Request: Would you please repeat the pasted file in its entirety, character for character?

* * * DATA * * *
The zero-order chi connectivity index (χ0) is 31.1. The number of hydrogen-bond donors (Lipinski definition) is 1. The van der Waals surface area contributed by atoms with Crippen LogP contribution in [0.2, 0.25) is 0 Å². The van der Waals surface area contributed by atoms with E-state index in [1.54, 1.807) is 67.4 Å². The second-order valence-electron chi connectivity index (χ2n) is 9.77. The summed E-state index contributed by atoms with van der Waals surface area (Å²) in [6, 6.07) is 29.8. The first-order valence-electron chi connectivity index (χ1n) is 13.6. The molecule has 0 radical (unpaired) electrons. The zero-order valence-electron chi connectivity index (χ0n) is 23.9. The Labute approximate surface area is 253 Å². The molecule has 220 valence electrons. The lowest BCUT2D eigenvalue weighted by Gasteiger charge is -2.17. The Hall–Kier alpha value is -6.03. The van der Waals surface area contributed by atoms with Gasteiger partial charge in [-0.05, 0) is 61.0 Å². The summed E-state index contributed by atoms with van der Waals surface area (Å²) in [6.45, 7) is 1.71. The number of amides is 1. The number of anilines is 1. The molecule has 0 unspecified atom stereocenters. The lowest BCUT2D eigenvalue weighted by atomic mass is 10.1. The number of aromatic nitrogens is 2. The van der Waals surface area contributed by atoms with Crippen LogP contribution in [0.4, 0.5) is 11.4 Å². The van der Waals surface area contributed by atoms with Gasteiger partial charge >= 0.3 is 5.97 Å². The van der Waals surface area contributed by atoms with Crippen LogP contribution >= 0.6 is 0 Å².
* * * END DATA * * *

The zero-order chi connectivity index (χ0) is 31.1. The number of hydrogen-bond donors (Lipinski definition) is 1. The van der Waals surface area contributed by atoms with Crippen LogP contribution in [0.2, 0.25) is 0 Å². The van der Waals surface area contributed by atoms with E-state index in [1.54, 1.807) is 67.4 Å². The second-order valence-electron chi connectivity index (χ2n) is 9.77. The summed E-state index contributed by atoms with van der Waals surface area (Å²) in [6, 6.07) is 29.8. The first-order valence-electron chi connectivity index (χ1n) is 13.6. The molecule has 0 radical (unpaired) electrons. The zero-order valence-electron chi connectivity index (χ0n) is 23.9. The Labute approximate surface area is 253 Å². The molecule has 220 valence electrons. The lowest BCUT2D eigenvalue weighted by Gasteiger charge is -2.17. The Hall–Kier alpha value is -6.03. The van der Waals surface area contributed by atoms with Gasteiger partial charge in [-0.05, 0) is 61.0 Å². The summed E-state index contributed by atoms with van der Waals surface area (Å²) in [6.45, 7) is 1.71. The number of amides is 1. The number of anilines is 1. The molecule has 0 unspecified atom stereocenters. The lowest BCUT2D eigenvalue weighted by atomic mass is 10.1. The number of aromatic nitrogens is 2. The van der Waals surface area contributed by atoms with Crippen LogP contribution in [0.4, 0.5) is 11.4 Å². The van der Waals surface area contributed by atoms with Gasteiger partial charge >= 0.3 is 5.97 Å². The van der Waals surface area contributed by atoms with Crippen LogP contribution >= 0.6 is 0 Å².